Even so, it looked like it was still a pretty silly film. I remember an overacting comedy-relief character who was dressed kind of like Gilligan. And it was weird to see how quickly the series went from the ultra-grim, powerful, adult anti-war allegory of the original film to the kid-friendly comedy of what was only the third Godzilla film. (Albeit the sixth kaiju film overall, since after Godzilla Raids Again we got Rodan, Daikaju Baran, and Mothra, as well as brief giant-robot or giant-monster sequences in the sci-fi tokusatsu films The Mysterians, Battle in Outer Space, and Gorath.)

    Baran is probably the most obscure kaiju film. I once managed to see the Americanized version, Varan the Unbelievable, which was even more extreme than King of the Monsters in the changes it made. It basically focused on a small cast of new actors who were mostly off on their own while the bulk of the film's action happened elsewhere, and the main characters of the Japanese film were established strictly through narration as friends of the American lead character, even though they never actually interacted onscreen. It was terribly boring and repetitive, and it's a shame, since Baran/Varan was kind of an interesting kaiju, basically a giant monitor lizard with spines on its back, able to function as both quadruped and biped and even fly/glide (though that part was cut out of the US version).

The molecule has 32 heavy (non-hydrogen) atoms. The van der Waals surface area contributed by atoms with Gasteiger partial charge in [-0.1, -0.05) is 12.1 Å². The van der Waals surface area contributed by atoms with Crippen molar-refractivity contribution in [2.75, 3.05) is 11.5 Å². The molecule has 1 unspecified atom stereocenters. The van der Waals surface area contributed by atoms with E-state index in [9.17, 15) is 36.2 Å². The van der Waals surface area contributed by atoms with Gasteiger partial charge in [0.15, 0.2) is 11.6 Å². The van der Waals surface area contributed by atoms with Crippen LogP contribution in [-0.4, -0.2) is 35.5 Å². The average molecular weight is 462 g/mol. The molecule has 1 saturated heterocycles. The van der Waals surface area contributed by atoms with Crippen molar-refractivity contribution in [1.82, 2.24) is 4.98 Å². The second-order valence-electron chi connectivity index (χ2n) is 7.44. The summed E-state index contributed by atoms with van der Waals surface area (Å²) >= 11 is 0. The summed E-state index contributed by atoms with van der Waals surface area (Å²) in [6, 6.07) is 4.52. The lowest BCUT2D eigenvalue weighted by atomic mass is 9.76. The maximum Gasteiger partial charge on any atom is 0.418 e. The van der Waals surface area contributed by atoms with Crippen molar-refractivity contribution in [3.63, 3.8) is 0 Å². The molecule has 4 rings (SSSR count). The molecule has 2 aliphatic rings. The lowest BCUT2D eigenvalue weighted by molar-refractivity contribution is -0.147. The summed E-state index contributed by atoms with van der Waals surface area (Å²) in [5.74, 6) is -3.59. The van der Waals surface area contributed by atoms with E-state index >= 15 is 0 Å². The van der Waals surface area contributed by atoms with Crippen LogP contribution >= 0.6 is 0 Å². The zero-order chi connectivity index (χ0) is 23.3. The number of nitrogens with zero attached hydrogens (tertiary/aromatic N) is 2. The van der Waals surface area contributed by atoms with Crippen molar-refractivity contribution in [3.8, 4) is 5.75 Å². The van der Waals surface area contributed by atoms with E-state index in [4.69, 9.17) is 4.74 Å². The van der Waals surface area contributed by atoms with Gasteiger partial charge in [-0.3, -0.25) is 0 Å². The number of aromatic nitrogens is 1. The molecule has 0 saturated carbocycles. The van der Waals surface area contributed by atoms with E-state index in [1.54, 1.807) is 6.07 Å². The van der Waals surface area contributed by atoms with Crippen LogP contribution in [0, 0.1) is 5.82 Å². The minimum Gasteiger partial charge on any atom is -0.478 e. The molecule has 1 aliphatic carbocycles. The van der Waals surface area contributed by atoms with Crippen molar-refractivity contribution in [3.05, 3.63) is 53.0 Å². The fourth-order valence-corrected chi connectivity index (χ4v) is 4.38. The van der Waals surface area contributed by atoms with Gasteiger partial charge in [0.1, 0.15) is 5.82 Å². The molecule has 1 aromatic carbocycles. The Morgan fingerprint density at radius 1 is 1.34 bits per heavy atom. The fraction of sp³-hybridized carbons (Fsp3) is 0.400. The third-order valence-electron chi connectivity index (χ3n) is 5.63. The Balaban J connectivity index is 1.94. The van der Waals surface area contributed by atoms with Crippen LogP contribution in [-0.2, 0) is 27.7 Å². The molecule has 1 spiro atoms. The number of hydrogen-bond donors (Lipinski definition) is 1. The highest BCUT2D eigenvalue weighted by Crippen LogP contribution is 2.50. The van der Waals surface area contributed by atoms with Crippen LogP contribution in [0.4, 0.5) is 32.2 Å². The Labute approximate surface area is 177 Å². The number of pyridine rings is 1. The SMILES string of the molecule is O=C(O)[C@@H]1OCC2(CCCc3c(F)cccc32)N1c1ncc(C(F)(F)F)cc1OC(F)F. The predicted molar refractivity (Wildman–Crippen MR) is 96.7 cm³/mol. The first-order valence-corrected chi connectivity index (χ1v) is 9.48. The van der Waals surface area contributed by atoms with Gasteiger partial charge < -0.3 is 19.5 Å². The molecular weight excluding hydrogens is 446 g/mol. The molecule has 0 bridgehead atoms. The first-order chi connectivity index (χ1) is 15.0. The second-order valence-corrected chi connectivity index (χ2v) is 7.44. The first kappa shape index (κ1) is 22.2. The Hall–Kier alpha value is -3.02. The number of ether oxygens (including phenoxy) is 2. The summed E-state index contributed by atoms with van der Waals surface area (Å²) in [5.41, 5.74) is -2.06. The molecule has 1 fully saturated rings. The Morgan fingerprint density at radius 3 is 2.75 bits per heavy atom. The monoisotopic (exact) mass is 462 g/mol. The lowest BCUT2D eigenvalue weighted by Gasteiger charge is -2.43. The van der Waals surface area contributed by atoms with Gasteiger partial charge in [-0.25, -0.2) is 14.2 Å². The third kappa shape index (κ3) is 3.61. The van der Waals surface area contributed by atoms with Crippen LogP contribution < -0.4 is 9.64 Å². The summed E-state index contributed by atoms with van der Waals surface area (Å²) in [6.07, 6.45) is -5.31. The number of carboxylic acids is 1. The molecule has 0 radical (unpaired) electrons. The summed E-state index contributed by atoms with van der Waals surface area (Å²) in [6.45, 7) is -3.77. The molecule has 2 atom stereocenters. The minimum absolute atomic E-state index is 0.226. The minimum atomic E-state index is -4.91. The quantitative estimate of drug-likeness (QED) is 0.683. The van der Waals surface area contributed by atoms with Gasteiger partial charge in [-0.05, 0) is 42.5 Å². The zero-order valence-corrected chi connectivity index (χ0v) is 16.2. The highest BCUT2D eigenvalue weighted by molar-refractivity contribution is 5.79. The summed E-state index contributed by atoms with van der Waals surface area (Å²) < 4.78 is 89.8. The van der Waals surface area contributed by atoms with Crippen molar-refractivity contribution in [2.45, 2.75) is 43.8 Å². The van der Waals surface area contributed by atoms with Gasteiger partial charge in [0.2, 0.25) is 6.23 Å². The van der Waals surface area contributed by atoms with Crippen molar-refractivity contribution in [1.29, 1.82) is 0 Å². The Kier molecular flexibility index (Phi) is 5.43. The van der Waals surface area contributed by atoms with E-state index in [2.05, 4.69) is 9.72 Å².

Yes, I know that's a myth.
     
  9. The Kai "the spy" Holiday Special

    The Kai "the spy" Holiday Special Vice Admiral Admiral

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    Well, good luck.

    It also can't be ignored that it was released seven years after "Godzilla Raids Again", eight years after the original. So, back then, this wasn't "all of a sudden" at all. Also, this was the first Godzilla movie in color, and it is noticable that all of Honda's Kaiju movie in color were light-hearted adventure movies, since he felt the effects were too visibly just effects in color to actually make these movies serious. Also, Eiji Tsuburaya was one of the biggest proponents for a more family- and children-friendly atmosphere in these movies starting with the 60s.

    So, while it is still pretty silly in the Japanese version, it is a much better movie than the Americanized version, and is about on the same level as Honda's later entries into the Godzilla series.

    Yes, "Daikaiju Baran" is definitely worth watching in the Japanese version. I've not had the chance to check out the Americanized version, but from what I've heard and read about it, I don't think I actually want to. "Godzilla, King of the Monsters!" may be far from being the masterpiece that the Japanese original was, but at least it was an enjoyable watch.
     
  10. Christopher

    Christopher Writer Admiral

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    Yes, I know, but in terms of Godzilla's evolution, it's surprising that it took so few films. Even Godzilla Raids Again pretty much dropped the allegory and philosophical weight for a more by-the-numbers disaster movie, as did Rodan. But at least GRA portrayed Godzilla and Anguirus as serious threats. (In fact, the one interesting thing about that rather dull film is how it shows life going on in the midst of constant danger, the public just trying to cope as best they can -- which is the sort of mentality the Japanese have had to develop given the volcanoes, earthquakes, tsunamis, etc. they've historically had to deal with.) But then, when Godzilla is brought back after seven years, he's in a comedy, rather jarringly.